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Is it true that the sum of two sequential prime number number is not prime?

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May 12, 2012 2:18PM

We know that a prime number is a positive integer greater than 1, whose divisors are 1 and itself. We know that the only even prime number is 2. That means that all other prime numbers are odd numbers.

We know that when we add two odd numbers the result is an even number, which are not prime numbers (expect 2, and 2 = 1 + 1 where 1 is odd but is neither prime nor composite). Thus adding two odd prime numbers cannot give us another prime number.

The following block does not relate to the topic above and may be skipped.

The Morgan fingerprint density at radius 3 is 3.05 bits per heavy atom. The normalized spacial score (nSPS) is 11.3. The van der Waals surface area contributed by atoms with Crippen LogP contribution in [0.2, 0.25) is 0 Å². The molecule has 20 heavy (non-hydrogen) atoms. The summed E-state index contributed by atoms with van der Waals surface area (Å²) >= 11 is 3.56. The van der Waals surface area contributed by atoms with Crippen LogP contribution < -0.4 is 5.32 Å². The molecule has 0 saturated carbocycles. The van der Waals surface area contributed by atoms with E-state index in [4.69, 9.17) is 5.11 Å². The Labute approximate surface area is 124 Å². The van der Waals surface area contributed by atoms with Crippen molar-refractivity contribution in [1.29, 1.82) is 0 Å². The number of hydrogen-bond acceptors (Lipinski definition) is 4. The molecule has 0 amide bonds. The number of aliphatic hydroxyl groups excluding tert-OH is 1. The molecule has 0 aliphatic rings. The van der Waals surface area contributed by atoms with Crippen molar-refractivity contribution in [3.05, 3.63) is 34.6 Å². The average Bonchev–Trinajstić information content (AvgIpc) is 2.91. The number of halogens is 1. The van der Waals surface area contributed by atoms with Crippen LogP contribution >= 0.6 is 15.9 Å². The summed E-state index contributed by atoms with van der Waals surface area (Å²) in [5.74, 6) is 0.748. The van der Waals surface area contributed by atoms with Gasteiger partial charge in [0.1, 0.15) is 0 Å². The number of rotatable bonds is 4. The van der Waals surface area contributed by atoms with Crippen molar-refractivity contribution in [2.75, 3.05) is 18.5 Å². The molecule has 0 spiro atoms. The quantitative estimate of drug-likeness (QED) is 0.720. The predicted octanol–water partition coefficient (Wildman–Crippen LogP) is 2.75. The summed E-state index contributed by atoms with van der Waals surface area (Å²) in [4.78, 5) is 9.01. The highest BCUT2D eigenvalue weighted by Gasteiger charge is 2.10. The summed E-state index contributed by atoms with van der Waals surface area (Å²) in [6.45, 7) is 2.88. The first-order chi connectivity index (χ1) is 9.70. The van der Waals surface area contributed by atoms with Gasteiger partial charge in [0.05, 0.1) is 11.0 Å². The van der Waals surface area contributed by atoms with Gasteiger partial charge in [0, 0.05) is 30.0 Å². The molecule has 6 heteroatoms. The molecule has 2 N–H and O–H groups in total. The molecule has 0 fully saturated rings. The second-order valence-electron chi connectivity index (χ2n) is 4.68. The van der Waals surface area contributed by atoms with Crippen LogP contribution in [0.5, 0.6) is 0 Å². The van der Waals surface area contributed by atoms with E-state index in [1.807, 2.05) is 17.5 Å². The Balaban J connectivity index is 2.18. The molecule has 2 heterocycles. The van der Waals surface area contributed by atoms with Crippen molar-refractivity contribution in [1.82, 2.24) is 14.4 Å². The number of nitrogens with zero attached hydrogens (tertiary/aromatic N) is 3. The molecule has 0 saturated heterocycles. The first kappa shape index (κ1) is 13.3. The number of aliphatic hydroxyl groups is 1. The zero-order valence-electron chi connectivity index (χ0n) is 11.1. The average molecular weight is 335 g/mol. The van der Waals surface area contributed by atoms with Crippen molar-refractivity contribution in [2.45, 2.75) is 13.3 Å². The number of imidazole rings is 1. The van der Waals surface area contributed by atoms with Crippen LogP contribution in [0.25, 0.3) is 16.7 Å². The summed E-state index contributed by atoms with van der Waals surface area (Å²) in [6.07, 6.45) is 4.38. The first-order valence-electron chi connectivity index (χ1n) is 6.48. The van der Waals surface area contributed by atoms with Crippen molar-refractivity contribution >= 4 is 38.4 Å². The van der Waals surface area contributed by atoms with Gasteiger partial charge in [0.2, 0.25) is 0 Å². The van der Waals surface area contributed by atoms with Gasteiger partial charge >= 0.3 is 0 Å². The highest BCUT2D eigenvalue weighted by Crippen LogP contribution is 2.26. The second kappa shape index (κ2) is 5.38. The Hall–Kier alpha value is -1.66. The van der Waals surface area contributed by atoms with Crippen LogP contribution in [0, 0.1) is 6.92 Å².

We show that the conclusion follows from the premise:

Assume that r = p + q where all r, p and q are prime numbers, then we have that r is either even or not:

  • If r is even then r is at least 4 (the smallest number which is the sum of two primes) and thus not a prime number. This contradicts the assumption that r is a prime number, and therefore we conclude that r is not even.
  • If r is odd then either p or q must be odd and the other one must be even, since both p and q are prime numbers one of them must be 2 (the only even prime number).

2 + 3 = 5, 2 + 17 = 19, are examples of such numbers.